"One moment, they were legal, salable private property, gonna make me a mint. And the next moment, Bingo! -- me and my business partners are out seven figures. Just because of an arbitrary action by the government.

"They warned us at Wharton about government regulators. But that was ridiculous. So I said to myself, Joe Kowalski, are you gonna take this lying down? Nosiree. The Customs Service may have refused to release the products to me, but they did allow me to tear 'em apart and salvage some parts. I was able to salvage everything except the receiver, which is the trigger and firing mechanism.

"So now I've hired a company with state-of-the-art aerospace-type equipment to produce new receivers and put the rifles back together here in the States. I've checked with the Bureau of ATF and it's all perfectly legal. I'll be the first American compa ny to domestically manufacture assault-style AK-47 rifles. By doing it here, in this plant, I'm able to get around that liberal Congress' new ban on importing semiautomatics."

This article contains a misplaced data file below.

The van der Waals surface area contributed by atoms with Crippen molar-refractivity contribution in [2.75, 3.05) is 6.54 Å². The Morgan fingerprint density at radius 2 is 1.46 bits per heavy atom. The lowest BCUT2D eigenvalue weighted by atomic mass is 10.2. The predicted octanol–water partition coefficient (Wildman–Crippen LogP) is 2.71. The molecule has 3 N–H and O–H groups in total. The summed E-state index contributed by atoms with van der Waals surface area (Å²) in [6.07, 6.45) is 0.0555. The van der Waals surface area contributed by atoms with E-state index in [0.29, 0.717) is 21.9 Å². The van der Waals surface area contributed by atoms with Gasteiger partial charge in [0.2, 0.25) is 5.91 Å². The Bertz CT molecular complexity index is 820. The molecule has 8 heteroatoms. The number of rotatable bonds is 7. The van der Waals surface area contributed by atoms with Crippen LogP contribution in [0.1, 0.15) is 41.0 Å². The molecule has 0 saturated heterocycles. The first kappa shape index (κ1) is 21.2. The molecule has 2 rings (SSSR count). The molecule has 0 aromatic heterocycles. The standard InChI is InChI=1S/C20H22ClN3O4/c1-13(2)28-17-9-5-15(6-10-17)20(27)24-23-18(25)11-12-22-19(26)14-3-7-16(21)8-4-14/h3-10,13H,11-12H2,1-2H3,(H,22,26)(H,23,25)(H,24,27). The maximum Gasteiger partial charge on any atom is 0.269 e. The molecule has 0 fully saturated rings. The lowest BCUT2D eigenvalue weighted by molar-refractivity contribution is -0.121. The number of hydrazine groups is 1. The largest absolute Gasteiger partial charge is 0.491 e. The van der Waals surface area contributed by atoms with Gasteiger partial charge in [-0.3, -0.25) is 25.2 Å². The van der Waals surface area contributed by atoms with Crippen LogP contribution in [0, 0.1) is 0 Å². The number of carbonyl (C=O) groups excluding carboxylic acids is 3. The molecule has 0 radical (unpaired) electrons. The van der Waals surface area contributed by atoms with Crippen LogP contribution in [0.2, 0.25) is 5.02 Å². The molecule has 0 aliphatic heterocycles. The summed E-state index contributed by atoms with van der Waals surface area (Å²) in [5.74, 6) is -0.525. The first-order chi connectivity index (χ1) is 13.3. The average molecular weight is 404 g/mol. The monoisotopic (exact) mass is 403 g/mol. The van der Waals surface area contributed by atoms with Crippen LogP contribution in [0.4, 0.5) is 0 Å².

The Mayor and Mr. West nod, beaming their wholehearted approval.

"Just call it good ol' Yankee ingenuity, call it Big Brass Ones, call it an instinct for the goal line, whatever you want," hollers Kowalski. "Some of us got it, and some us don't. There's more than one way to skin a cat, if you know what you're doing, and there's more than a couple a ways to end run the Feds. But you gotta be smart and you gotta be quick -- one step ahead, ha ha ha."

Kowalski picks up one of the finished products and hefts it in his hands. The sulfurous industrial lights overhead scintillate off the dull black metal as he hands it to the Mayor. The Mayor fumbles with it in his pudgy hands, but manages to hoist the stock to his chest, grinning sheepishly.

"Let the Ruskies come. Go ahead, make my day. Clint Eastwood's got nuthin' on me."